At the same time, however, the burden of showing a lack of issues of fact necessitating a trial lies with the moving party. Kihara Real Estate, Inc. v. Estate of Nanpei (I), 6 FSM Intrm. 48, 53 (Pon. 1993). No genuine issue of material fact exists on the question of the partnership. Berman has come forward with evidence to show that all three defendants at various times signed their FSM business gross revenue tax declarations as "owner" of their family stores. However, in order to obtain summary judgment against Martha and Sesko, Berman must also establish a prima facie case that Ukolino was acting on behalf of the partnership when he entered into the contract for professional services, which is a different but essential element of Berman’s case. On this point, Berman relies only on the allegation to that effect in the complaint. At pages 1 and 2 of her motion for summary judgment, Berman cites to ¶ 5 of the complaint, which provides that "Ukolino Rosario, acting as agent for the family businesses known as Sei Sei Store and Martha Rosario Store, and acting on their behalf as co-owner and operator of the above named stores for his wife and daughter Martha and Sesko Rosario, respectively, contracted for attorney Mary Berman’s employment." Just as a non-movant may not rely on a mere denial to stave off summary judgment, so the movant may not rely on a mere allegation in the complaint to establish her prima facie case for purposes of a summary judgment motion, since the court must look beyond the pleadings to the competent evidence presented to determine whether a genuine fact issue exists. College of Micronesia-FSM v. Rosario, 10 FSM Intrm. 175, 186 (Pon. 2001). Thus Berman has not made out a prima facie case on that part of her claim which seeks judgment against Martha and Sesko on the basis that Ukolino was acting for the partnership when he contracted with her for professional services.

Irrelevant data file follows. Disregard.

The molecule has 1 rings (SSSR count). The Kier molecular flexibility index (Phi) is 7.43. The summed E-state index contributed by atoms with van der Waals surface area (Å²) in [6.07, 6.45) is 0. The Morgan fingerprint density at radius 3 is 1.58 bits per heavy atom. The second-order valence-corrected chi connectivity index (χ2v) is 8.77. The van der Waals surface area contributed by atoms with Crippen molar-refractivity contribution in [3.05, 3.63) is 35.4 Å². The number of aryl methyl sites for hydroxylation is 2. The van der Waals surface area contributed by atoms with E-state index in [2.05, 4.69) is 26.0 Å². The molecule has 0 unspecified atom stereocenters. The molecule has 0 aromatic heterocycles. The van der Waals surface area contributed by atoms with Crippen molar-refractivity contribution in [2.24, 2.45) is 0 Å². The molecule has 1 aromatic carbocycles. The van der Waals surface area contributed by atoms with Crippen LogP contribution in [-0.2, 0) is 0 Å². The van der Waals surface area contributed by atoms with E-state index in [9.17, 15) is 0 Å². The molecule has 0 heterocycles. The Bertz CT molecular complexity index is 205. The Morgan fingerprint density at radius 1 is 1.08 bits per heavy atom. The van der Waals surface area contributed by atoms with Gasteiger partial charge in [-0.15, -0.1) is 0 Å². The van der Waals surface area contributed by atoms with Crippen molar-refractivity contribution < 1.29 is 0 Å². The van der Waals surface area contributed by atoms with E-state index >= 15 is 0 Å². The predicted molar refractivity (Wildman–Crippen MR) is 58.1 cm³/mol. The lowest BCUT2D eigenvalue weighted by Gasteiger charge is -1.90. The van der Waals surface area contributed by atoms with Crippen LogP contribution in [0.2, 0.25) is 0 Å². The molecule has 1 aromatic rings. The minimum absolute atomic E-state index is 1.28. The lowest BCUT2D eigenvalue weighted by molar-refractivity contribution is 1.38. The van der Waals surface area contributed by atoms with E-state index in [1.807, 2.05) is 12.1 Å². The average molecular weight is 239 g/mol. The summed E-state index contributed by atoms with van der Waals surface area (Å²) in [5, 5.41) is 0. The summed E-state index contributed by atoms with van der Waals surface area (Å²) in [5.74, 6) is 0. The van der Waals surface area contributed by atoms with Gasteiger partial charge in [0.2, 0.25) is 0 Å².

Accordingly, the motion for summary judgment is denied with respect to Martha and Sesko Rosario.
Ukolino has agreed to judgment in accordance with the relief requested in the complaint. In her
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motion for summary judgment, Berman states that the amount of $13,275.00 sought in the complaint was calculated incorrectly, and that she is actually owned $14,214.90. Ukolino does not contest this amount in his response to the motion for summary judgment. Summary judgment is awarded against Ukolino in the amount of $14,214.90.
Berman also seeks summary judgment for $770. However, this amount was already awarded as a discovery sanction against all three defendants. This amount will be incorporated into the final judgment as a matter of course. Summary judgment for this amount is redundant, and is accordingly denied.
The remaining claims against Martha and Sesko will be tried on March 12, 2008, at 10:00 a.m.